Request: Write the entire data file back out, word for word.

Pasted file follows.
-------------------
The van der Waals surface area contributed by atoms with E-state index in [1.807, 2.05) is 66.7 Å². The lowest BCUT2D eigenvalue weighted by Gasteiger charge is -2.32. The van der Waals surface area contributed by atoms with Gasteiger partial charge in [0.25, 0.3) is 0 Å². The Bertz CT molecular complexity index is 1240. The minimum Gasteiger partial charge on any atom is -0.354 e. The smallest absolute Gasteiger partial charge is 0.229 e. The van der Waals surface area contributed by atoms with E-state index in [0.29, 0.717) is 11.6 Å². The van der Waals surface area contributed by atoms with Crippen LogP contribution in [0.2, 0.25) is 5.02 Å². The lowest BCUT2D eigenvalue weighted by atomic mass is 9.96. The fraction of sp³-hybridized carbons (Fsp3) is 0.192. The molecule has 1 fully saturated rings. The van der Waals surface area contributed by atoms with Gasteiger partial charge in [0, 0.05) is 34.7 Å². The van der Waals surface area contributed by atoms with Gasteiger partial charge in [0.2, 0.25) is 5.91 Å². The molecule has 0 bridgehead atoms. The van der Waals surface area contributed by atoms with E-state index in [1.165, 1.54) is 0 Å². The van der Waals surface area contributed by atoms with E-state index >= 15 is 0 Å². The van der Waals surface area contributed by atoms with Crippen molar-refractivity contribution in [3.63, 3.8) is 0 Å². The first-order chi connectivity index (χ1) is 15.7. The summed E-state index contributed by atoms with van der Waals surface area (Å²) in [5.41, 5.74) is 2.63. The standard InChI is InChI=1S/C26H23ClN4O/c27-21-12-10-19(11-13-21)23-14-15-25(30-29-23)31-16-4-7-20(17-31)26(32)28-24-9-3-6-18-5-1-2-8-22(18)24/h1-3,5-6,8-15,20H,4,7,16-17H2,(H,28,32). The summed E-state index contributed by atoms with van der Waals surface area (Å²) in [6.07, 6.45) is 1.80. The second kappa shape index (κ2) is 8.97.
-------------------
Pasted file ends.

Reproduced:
The van der Waals surface area contributed by atoms with E-state index in [1.807, 2.05) is 66.7 Å². The lowest BCUT2D eigenvalue weighted by Gasteiger charge is -2.32. The van der Waals surface area contributed by atoms with Gasteiger partial charge in [0.25, 0.3) is 0 Å². The Bertz CT molecular complexity index is 1240. The minimum Gasteiger partial charge on any atom is -0.354 e. The smallest absolute Gasteiger partial charge is 0.229 e. The van der Waals surface area contributed by atoms with E-state index in [0.29, 0.717) is 11.6 Å². The van der Waals surface area contributed by atoms with Crippen LogP contribution in [0.2, 0.25) is 5.02 Å². The lowest BCUT2D eigenvalue weighted by atomic mass is 9.96. The fraction of sp³-hybridized carbons (Fsp3) is 0.192. The molecule has 1 fully saturated rings. The van der Waals surface area contributed by atoms with Gasteiger partial charge in [0, 0.05) is 34.7 Å². The van der Waals surface area contributed by atoms with Gasteiger partial charge in [0.2, 0.25) is 5.91 Å². The molecule has 0 bridgehead atoms. The van der Waals surface area contributed by atoms with E-state index in [1.165, 1.54) is 0 Å². The van der Waals surface area contributed by atoms with E-state index >= 15 is 0 Å². The van der Waals surface area contributed by atoms with Crippen molar-refractivity contribution in [3.63, 3.8) is 0 Å². The first-order chi connectivity index (χ1) is 15.7. The summed E-state index contributed by atoms with van der Waals surface area (Å²) in [5.41, 5.74) is 2.63. The standard InChI is InChI=1S/C26H23ClN4O/c27-21-12-10-19(11-13-21)23-14-15-25(30-29-23)31-16-4-7-20(17-31)26(32)28-24-9-3-6-18-5-1-2-8-22(18)24/h1-3,5-6,8-15,20H,4,7,16-17H2,(H,28,32). The summed E-state index contributed by atoms with van der Waals surface area (Å²) in [6.07, 6.45) is 1.80. The second kappa shape index (κ2) is 8.97.